It's not often I look at a product or service and say "I really really hope this isn't real, and it's an elaborate fake". Alas, this day has come. It's time for a look at something which cropped up on my radar today, namely a service called FileThis. I won't do them the search-engine-ranking honor of providing a direct link to their site, but a quick search will find them, and their app on the Play Store and iTunes store....
Perform Multiple Operations on Android Wear with AWToolkit
It’s been a while since the first Android Wear devices hit the shelves. Many potential users are still waiting for the Moto 360, but the LG G Watch and Samsung Gear Live are already available to purchase. Since its release, these Android Wear devices have already been rooted, TWRP recovery is available, and there are quite a few applications.
Most of the devices supported here on XDA have a working toolkit–a handy tool that usually allow rooting, installing applications through ADB, unlocking bootloader, and so on. XDA Forum Member tdiddy.2 has made a multi-platform toolkit for Android Wear devices.
The project is at an early development stage, but can already reboot the device to bootloader, recovery, and system. Users are able to take a screenshot through the ADB. And last but not least, users can also install a single or multiple applications via ADB. Hopefully, the list of supported features will soon grow, and Android Wear users will be able to perform advanced operations.
The main advantage of this tool is its multi-platform compatibility. The tool is written in Java, so you are able to run it on every OS with Java Runtime Environment installed.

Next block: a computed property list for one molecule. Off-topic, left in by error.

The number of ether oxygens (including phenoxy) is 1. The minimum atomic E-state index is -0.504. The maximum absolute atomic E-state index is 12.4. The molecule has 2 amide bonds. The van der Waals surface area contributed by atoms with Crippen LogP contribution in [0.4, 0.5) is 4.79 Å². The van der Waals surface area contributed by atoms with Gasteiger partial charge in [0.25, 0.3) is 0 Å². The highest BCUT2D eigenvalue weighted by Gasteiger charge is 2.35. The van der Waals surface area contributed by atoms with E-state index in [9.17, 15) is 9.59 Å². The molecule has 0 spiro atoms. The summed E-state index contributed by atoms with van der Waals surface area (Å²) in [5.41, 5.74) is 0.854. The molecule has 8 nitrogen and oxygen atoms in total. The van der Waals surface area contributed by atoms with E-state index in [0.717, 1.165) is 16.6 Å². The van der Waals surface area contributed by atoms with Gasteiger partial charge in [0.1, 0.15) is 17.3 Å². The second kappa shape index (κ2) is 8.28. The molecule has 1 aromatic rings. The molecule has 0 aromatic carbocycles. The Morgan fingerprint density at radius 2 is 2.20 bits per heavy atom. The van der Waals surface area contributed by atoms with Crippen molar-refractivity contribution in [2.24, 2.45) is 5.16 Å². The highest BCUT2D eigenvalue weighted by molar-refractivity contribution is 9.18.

If you are a happy owner of any Android Wear device such as the G Watch or Gear Live, head over to the AWToolkit thread to put your hands on the toolkit for your tiny device.
Want something on the XDA Portal? Send us a tip!
More and more smartphone manufacturers have been moving towards on-screen buttons, with Google really pushing for it over the physical button alternative. However, there are still a few OEMs (we're looking at you, Samsung) that have preferred to keep things a bit more traditional. Tell us which way you prefer and why.
While there are frequent unexplained changes and pushes to Google's AOSP repositories, an interesting-looking new branch has been pushed out recently, called "master-soong". Taking a look at the changes made to the manifest repository (which is used to specify the repositories to be downloaded when building Android), it appears there are some new repositories making an appearance. Of note here are new prebuilt repositories for Go, and Ninja. Go is a programming language, created by Google, which compiles to produce...